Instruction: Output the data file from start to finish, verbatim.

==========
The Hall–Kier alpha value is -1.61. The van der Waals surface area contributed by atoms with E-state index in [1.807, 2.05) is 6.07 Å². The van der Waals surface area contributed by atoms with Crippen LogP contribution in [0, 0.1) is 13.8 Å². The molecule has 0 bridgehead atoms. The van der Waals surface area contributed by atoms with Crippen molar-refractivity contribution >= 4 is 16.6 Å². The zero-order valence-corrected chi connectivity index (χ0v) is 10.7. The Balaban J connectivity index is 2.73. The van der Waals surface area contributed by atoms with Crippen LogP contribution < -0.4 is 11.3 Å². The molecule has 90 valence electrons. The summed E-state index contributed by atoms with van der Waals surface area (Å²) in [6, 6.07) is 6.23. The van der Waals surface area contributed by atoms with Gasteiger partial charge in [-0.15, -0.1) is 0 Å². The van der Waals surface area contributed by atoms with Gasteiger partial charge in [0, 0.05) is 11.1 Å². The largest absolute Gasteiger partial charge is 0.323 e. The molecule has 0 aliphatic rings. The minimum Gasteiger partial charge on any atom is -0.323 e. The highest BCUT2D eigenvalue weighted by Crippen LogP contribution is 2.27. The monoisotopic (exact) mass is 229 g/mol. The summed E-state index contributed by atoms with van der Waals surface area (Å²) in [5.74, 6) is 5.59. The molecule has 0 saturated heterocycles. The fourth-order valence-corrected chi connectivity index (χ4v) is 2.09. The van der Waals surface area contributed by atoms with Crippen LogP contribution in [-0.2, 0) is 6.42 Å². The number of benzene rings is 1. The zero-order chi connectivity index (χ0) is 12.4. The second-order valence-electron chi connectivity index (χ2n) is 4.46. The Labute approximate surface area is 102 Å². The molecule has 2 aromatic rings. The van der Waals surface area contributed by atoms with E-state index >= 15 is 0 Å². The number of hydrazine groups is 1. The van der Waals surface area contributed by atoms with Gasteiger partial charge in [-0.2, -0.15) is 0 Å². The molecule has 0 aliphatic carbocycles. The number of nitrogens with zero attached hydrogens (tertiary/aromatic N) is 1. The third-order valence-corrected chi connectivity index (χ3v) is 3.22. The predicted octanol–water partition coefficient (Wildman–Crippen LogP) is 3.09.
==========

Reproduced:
The Hall–Kier alpha value is -1.61. The van der Waals surface area contributed by atoms with E-state index in [1.807, 2.05) is 6.07 Å². The van der Waals surface area contributed by atoms with Crippen LogP contribution in [0, 0.1) is 13.8 Å². The molecule has 0 bridgehead atoms. The van der Waals surface area contributed by atoms with Crippen molar-refractivity contribution >= 4 is 16.6 Å². The zero-order valence-corrected chi connectivity index (χ0v) is 10.7. The Balaban J connectivity index is 2.73. The van der Waals surface area contributed by atoms with Crippen LogP contribution < -0.4 is 11.3 Å². The molecule has 90 valence electrons. The summed E-state index contributed by atoms with van der Waals surface area (Å²) in [6, 6.07) is 6.23. The van der Waals surface area contributed by atoms with Gasteiger partial charge in [-0.15, -0.1) is 0 Å². The van der Waals surface area contributed by atoms with Gasteiger partial charge in [0, 0.05) is 11.1 Å². The largest absolute Gasteiger partial charge is 0.323 e. The molecule has 0 aliphatic rings. The minimum Gasteiger partial charge on any atom is -0.323 e. The highest BCUT2D eigenvalue weighted by Crippen LogP contribution is 2.27. The monoisotopic (exact) mass is 229 g/mol. The summed E-state index contributed by atoms with van der Waals surface area (Å²) in [5.74, 6) is 5.59. The molecule has 0 saturated heterocycles. The fourth-order valence-corrected chi connectivity index (χ4v) is 2.09. The van der Waals surface area contributed by atoms with Crippen LogP contribution in [-0.2, 0) is 6.42 Å². The number of benzene rings is 1. The zero-order chi connectivity index (χ0) is 12.4. The second-order valence-electron chi connectivity index (χ2n) is 4.46. The Labute approximate surface area is 102 Å². The molecule has 2 aromatic rings. The van der Waals surface area contributed by atoms with E-state index >= 15 is 0 Å². The number of hydrazine groups is 1. The van der Waals surface area contributed by atoms with Gasteiger partial charge in [-0.2, -0.15) is 0 Å². The molecule has 0 aliphatic carbocycles. The number of nitrogens with zero attached hydrogens (tertiary/aromatic N) is 1. The third-order valence-corrected chi connectivity index (χ3v) is 3.22. The predicted octanol–water partition coefficient (Wildman–Crippen LogP) is 3.09.